H. Anne Thurston-Brandley
I was eighteen, a freshman on the Ohio State University campus, living in Mac Hall and dating an OSU senior. He was from Maumee, Ohio; the small town I had lived in during my elementary years. Our parents knew each other quite well and we all attended the same church. Despite this we were more or less unknown to each other because of the age difference – our meeting on the huge campus had been thanks to our mother’s planning. Somehow all we required was one look and it was love at first sight.
So it was, one night on our return from a coke date, we entered the parlor of my dormitory to see a small huddle of others intensely hanging over its small radio. Only five feet away we had no trouble hearing the voice of our president, Franklin D. Roosevelt as he announced Japan’s Pearl Harbor attack. Ed’s arm around my shoulder tightened and we stood, unmoving. There were no words to share. It was December 7, 1941. America was in its pre-Christmas holiday spirit. Japan was nothing but a tiny island thousands of miles away. It was ‘D’ Day.
Three years my senior Ed harbored a far deeper understanding of that night than I. With the European situation he had prepared himself for the world’s future by earning the rank of a second lieutenant in the US Army through the university’s ROTC program; although I am certain the shock of Japan’s attack was not within any of his expectations. Not even President Roosevelt had given such action any credence. The incredibility of ‘D’ Day, its staggering shock and disappointment about another country remains deeper than any other in our country’s history.
The 911 tragedy in all its disbelief and intensity was but a fraction of that back in ’41. There was not a family in the United States which did not directly suffer during the following few years. It wasn’t about one city or one area it was country wide as our men responded to the call to serve in saving our land and the women who stepped forward to fill the necessary work vacated by the men. Some even joined the various branches of the service.
Those on the home front accepted the use of food stamps, shoe rationing and so on. It was the least they could do. Gasoline rationing affected all. Communication within families was difficult. No cell phones or computers enhanced the mail system and weeks, even months passed without news from those on the fighting fronts. Yet we in the States couldn’t forget the turmoil falling on the families in Europe, Hawaii, the Philippines, Africa and even Japan. We knew ourselves more fortunate.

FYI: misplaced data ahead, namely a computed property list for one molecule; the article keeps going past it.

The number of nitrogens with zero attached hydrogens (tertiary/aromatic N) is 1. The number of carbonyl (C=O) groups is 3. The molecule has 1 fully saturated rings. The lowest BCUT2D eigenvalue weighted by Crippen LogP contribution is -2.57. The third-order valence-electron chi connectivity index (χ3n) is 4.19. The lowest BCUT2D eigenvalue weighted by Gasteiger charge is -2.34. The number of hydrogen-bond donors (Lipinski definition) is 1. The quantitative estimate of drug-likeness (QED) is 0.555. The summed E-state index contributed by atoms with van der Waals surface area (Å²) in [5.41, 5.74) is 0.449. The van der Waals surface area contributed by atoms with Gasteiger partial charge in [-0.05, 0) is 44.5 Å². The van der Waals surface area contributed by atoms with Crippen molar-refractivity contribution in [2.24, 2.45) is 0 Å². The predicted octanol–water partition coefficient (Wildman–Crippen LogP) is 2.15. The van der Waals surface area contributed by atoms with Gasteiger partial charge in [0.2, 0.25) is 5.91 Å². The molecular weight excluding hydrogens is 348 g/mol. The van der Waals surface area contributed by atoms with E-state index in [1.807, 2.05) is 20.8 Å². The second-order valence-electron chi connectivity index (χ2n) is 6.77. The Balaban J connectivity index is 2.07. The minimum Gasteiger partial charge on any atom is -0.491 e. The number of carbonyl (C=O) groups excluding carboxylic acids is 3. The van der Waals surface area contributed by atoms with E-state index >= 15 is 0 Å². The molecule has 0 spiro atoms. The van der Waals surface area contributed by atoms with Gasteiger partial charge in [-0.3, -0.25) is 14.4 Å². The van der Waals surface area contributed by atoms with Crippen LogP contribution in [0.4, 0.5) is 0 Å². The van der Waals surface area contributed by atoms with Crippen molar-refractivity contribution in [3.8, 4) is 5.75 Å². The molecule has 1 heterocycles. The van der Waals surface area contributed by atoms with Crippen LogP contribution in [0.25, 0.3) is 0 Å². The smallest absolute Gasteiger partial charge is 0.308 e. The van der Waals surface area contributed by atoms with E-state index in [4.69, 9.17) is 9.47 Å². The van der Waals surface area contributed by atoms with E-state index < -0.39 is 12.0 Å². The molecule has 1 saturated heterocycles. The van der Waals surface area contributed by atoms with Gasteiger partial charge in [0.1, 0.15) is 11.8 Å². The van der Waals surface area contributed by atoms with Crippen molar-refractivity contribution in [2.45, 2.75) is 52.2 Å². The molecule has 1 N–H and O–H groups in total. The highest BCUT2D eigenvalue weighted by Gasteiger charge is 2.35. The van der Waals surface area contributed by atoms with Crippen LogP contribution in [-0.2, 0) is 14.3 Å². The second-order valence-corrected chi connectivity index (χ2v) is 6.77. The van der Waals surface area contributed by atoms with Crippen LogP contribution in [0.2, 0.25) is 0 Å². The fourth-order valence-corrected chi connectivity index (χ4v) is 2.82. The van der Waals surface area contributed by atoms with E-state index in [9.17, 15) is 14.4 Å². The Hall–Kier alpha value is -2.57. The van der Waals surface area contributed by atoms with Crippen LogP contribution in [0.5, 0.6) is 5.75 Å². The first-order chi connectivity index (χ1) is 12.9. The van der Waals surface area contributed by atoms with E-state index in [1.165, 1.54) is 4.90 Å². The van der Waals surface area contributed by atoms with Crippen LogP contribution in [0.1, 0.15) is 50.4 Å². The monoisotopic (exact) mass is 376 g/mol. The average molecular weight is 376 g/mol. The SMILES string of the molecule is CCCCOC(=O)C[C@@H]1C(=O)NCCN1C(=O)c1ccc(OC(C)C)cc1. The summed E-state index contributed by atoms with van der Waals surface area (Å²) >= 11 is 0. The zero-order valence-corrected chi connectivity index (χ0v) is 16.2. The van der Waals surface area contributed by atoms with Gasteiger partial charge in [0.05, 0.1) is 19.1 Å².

We try to bury those memories of such terrible times. The happenings were way beyond any of our individual doings so we found no explanations and placed our fright produced hatred on world leaders, forgiving all others for the horrors they were forced to take part in. It is those we knew, respected, loved and admired who failed to return home I have found impossible to bury.
Robert, my good friend and playground playmate in the fourth grade in Maumee, was my arch competitor in marbles. Every day the sun shown we were at it. Then came the day he pulled a pearl necklace out of his pants pocket to fasten around my neck. I couldn’t wait to get home and show them to Mother. She asked me how I happened to have them and after hearing my story she went to the telephone. Holding the ear piece to her ear and dialing the numbers into the phone base she called Robert’s mother. After confirming her suspicions she instructed me to give her the beads. She placed them in a small bag and told me I was to return them to Robert the next day. Seems he had ‘borrowed’ them from his mother’s dresser. Robert was in the US Army Air Force and did not return from Europe.
Connie and Stan were classmates of mine in Burnham High School, Sylvania, Ohio. Our senior year we were three of the cast for the Senior Play presented in the spring of ’41 before graduation. Because of my height I always landed the ‘old lady’ roll in the plays — never the romantic lead! In that particular play I was once again an ‘older’ lady and Stan was cast as my son. He was also tall – we stood almost eye-to-eye. During the last night’s rehearsal for some silly reason Stan and I could not get our lines we spoke to each other out of our mouths without cracking up –speechless. Well, our director, Miss Lawrence, got her fill of us and gave us one last chance or we were out of the play. That worked like magic and we made it through the rehearsal and the following night’s performance.
Connie and Stan married after graduation. He went into the service and never returned. She remained a widow the rest of her long life. Stan simply couldn’t be replaced.
Each ‘D’ Day for all these years it has been my prayer that mankind will come to understand it is only by giving away our love to others not through the use of arms will our world become a place for all of us to call home.